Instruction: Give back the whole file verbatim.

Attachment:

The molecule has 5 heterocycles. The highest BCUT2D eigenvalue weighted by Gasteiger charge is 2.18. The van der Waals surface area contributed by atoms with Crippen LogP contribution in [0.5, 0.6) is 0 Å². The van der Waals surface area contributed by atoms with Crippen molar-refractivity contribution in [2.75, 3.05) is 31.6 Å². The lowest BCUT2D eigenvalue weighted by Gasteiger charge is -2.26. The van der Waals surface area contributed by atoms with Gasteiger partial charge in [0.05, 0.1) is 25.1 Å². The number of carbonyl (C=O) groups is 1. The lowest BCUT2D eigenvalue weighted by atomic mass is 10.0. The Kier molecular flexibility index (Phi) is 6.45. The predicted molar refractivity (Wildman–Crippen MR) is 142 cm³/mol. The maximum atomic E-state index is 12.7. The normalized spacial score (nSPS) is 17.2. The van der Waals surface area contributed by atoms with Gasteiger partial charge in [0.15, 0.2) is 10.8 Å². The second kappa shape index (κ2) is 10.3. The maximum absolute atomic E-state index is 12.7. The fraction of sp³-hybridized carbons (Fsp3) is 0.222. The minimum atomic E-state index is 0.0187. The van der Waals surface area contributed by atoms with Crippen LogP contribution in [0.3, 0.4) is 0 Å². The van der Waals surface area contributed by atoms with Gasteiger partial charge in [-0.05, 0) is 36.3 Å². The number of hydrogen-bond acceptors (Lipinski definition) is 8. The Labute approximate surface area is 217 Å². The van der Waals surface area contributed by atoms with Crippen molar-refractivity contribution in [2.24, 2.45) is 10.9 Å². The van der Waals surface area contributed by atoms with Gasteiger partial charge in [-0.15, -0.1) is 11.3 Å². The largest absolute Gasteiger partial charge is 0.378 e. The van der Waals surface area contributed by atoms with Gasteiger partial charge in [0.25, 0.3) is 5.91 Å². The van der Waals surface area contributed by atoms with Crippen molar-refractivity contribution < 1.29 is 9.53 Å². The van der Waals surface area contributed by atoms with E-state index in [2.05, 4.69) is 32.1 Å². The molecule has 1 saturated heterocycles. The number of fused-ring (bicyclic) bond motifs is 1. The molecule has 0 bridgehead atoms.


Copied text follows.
The molecule has 5 heterocycles. The highest BCUT2D eigenvalue weighted by Gasteiger charge is 2.18. The van der Waals surface area contributed by atoms with Crippen LogP contribution in [0.5, 0.6) is 0 Å². The van der Waals surface area contributed by atoms with Crippen molar-refractivity contribution in [2.75, 3.05) is 31.6 Å². The lowest BCUT2D eigenvalue weighted by Gasteiger charge is -2.26. The van der Waals surface area contributed by atoms with Gasteiger partial charge in [0.05, 0.1) is 25.1 Å². The number of carbonyl (C=O) groups is 1. The lowest BCUT2D eigenvalue weighted by atomic mass is 10.0. The Kier molecular flexibility index (Phi) is 6.45. The predicted molar refractivity (Wildman–Crippen MR) is 142 cm³/mol. The maximum atomic E-state index is 12.7. The normalized spacial score (nSPS) is 17.2. The van der Waals surface area contributed by atoms with Gasteiger partial charge in [0.15, 0.2) is 10.8 Å². The second kappa shape index (κ2) is 10.3. The maximum absolute atomic E-state index is 12.7. The fraction of sp³-hybridized carbons (Fsp3) is 0.222. The minimum atomic E-state index is 0.0187. The van der Waals surface area contributed by atoms with Crippen LogP contribution in [0.3, 0.4) is 0 Å². The van der Waals surface area contributed by atoms with Gasteiger partial charge in [-0.05, 0) is 36.3 Å². The number of hydrogen-bond acceptors (Lipinski definition) is 8. The Labute approximate surface area is 217 Å². The van der Waals surface area contributed by atoms with Crippen molar-refractivity contribution in [2.24, 2.45) is 10.9 Å². The van der Waals surface area contributed by atoms with Gasteiger partial charge in [-0.15, -0.1) is 11.3 Å². The largest absolute Gasteiger partial charge is 0.378 e. The van der Waals surface area contributed by atoms with Gasteiger partial charge in [0.25, 0.3) is 5.91 Å². The van der Waals surface area contributed by atoms with Crippen molar-refractivity contribution < 1.29 is 9.53 Å². The van der Waals surface area contributed by atoms with E-state index in [2.05, 4.69) is 32.1 Å². The molecule has 1 saturated heterocycles. The number of fused-ring (bicyclic) bond motifs is 1. The molecule has 0 bridgehead atoms.